Henri Matisse is widely regarded as the greatest colorist of the 20th century and as a rival to Picasso in the importance of his innovations.
He emerged as a Post-Impressionist, and first achieved prominence as the leader of the French movement Fauvism. Although interested in Cubism, he rejected it, and instead sought to use color as the foundation for expressive, decorative, and often monumental paintings.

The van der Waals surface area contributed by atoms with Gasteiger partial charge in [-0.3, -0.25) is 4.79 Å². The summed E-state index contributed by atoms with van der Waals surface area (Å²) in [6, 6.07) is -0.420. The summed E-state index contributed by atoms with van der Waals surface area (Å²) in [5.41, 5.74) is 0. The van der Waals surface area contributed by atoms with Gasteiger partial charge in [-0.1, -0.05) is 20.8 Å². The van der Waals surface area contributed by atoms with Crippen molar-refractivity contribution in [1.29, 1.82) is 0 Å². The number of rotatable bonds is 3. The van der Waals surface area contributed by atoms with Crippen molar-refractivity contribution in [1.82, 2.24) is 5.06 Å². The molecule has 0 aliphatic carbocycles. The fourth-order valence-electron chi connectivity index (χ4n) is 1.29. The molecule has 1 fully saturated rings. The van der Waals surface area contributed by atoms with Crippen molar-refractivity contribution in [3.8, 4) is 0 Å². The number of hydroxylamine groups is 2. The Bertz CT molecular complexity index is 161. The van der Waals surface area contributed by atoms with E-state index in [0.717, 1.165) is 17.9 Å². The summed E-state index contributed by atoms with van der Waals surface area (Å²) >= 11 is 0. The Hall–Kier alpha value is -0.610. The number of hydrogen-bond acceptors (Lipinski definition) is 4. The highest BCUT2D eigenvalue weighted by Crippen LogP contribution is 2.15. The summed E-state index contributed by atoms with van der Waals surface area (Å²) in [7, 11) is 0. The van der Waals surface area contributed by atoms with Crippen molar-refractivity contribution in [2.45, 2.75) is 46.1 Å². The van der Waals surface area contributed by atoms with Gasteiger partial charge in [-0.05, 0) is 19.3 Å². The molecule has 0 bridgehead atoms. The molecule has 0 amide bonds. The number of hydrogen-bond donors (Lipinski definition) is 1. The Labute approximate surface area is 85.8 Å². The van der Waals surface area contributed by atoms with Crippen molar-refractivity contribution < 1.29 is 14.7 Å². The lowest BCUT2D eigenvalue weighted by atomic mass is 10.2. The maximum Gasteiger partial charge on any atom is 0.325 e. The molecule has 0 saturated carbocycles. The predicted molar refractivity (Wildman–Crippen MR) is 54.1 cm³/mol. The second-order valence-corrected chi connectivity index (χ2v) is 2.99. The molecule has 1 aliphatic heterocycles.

As he once controversially wrote, he sought to create an art that would be "a soothing, calming influence on the mind, rather like a good armchair." Still life and the nude remained favorite subjects throughout his career; North Africa was also an important inspiration, and, towards the end of his life, he made an important contribution to collage with a series of works using cut-out shapes of color. He is also highly regarded as a sculptor.